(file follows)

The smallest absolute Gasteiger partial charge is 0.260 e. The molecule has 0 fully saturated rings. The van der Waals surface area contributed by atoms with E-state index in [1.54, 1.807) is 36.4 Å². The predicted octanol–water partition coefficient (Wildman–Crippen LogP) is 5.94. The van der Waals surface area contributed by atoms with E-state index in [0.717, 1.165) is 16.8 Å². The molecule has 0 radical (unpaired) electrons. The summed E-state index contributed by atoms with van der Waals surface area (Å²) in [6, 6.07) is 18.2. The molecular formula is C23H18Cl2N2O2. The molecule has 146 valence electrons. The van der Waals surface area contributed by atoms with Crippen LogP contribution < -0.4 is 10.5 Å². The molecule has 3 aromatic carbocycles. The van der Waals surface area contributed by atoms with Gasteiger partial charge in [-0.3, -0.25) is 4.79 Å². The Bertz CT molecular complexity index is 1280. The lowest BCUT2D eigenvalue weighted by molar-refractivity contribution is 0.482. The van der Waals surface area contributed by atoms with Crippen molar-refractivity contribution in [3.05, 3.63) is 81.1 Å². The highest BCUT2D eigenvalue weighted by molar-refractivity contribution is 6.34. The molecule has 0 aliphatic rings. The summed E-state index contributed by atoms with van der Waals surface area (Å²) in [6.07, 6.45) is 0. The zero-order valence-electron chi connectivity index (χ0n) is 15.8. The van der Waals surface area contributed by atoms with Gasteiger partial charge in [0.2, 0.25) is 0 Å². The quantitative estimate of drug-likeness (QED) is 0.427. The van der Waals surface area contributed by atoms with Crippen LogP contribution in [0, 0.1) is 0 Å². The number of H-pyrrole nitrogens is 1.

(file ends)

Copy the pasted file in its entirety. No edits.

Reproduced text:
The smallest absolute Gasteiger partial charge is 0.260 e. The molecule has 0 fully saturated rings. The van der Waals surface area contributed by atoms with E-state index in [1.54, 1.807) is 36.4 Å². The predicted octanol–water partition coefficient (Wildman–Crippen LogP) is 5.94. The van der Waals surface area contributed by atoms with E-state index in [0.717, 1.165) is 16.8 Å². The molecule has 0 radical (unpaired) electrons. The summed E-state index contributed by atoms with van der Waals surface area (Å²) in [6, 6.07) is 18.2. The molecular formula is C23H18Cl2N2O2. The molecule has 146 valence electrons. The van der Waals surface area contributed by atoms with Crippen LogP contribution < -0.4 is 10.5 Å². The molecule has 3 aromatic carbocycles. The van der Waals surface area contributed by atoms with Gasteiger partial charge in [-0.3, -0.25) is 4.79 Å². The Bertz CT molecular complexity index is 1280. The lowest BCUT2D eigenvalue weighted by molar-refractivity contribution is 0.482. The van der Waals surface area contributed by atoms with Crippen molar-refractivity contribution in [3.05, 3.63) is 81.1 Å². The highest BCUT2D eigenvalue weighted by molar-refractivity contribution is 6.34. The molecule has 0 aliphatic rings. The summed E-state index contributed by atoms with van der Waals surface area (Å²) in [6.07, 6.45) is 0. The zero-order valence-electron chi connectivity index (χ0n) is 15.8. The van der Waals surface area contributed by atoms with Gasteiger partial charge in [0.2, 0.25) is 0 Å². The quantitative estimate of drug-likeness (QED) is 0.427. The van der Waals surface area contributed by atoms with Crippen LogP contribution in [0, 0.1) is 0 Å². The number of H-pyrrole nitrogens is 1.